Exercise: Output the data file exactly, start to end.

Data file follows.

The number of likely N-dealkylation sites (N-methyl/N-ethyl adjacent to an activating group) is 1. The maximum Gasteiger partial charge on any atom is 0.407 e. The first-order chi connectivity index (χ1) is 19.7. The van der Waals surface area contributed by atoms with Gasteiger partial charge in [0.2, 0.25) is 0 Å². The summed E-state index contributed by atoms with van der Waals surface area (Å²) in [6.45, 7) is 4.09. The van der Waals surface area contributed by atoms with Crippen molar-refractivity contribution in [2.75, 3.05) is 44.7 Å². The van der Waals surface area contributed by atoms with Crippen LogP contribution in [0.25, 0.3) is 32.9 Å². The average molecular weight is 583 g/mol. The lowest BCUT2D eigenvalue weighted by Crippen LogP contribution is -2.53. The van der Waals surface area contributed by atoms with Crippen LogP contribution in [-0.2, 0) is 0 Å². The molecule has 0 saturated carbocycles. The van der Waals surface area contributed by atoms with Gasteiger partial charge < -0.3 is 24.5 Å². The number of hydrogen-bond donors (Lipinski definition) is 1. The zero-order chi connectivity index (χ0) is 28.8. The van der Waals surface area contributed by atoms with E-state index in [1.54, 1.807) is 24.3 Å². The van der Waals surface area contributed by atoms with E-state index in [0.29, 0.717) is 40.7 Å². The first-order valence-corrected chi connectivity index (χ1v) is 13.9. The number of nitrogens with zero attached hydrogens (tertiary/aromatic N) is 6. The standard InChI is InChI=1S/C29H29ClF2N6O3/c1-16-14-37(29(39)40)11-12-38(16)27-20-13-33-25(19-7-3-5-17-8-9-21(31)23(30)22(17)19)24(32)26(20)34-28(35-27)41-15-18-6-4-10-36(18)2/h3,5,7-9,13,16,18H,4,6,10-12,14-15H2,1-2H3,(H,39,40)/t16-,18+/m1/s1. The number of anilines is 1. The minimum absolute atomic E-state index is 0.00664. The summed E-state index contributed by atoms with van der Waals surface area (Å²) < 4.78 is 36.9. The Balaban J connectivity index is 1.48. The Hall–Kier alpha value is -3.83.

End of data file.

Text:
The number of likely N-dealkylation sites (N-methyl/N-ethyl adjacent to an activating group) is 1. The maximum Gasteiger partial charge on any atom is 0.407 e. The first-order chi connectivity index (χ1) is 19.7. The van der Waals surface area contributed by atoms with Gasteiger partial charge in [0.2, 0.25) is 0 Å². The summed E-state index contributed by atoms with van der Waals surface area (Å²) in [6.45, 7) is 4.09. The van der Waals surface area contributed by atoms with Crippen molar-refractivity contribution in [2.75, 3.05) is 44.7 Å². The van der Waals surface area contributed by atoms with Crippen LogP contribution in [0.25, 0.3) is 32.9 Å². The average molecular weight is 583 g/mol. The lowest BCUT2D eigenvalue weighted by Crippen LogP contribution is -2.53. The van der Waals surface area contributed by atoms with Crippen LogP contribution in [-0.2, 0) is 0 Å². The molecule has 0 saturated carbocycles. The van der Waals surface area contributed by atoms with Gasteiger partial charge < -0.3 is 24.5 Å². The number of hydrogen-bond donors (Lipinski definition) is 1. The zero-order chi connectivity index (χ0) is 28.8. The van der Waals surface area contributed by atoms with E-state index in [1.54, 1.807) is 24.3 Å². The van der Waals surface area contributed by atoms with E-state index in [0.29, 0.717) is 40.7 Å². The first-order valence-corrected chi connectivity index (χ1v) is 13.9. The number of nitrogens with zero attached hydrogens (tertiary/aromatic N) is 6. The standard InChI is InChI=1S/C29H29ClF2N6O3/c1-16-14-37(29(39)40)11-12-38(16)27-20-13-33-25(19-7-3-5-17-8-9-21(31)23(30)22(17)19)24(32)26(20)34-28(35-27)41-15-18-6-4-10-36(18)2/h3,5,7-9,13,16,18H,4,6,10-12,14-15H2,1-2H3,(H,39,40)/t16-,18+/m1/s1. The number of anilines is 1. The minimum absolute atomic E-state index is 0.00664. The summed E-state index contributed by atoms with van der Waals surface area (Å²) < 4.78 is 36.9. The Balaban J connectivity index is 1.48. The Hall–Kier alpha value is -3.83.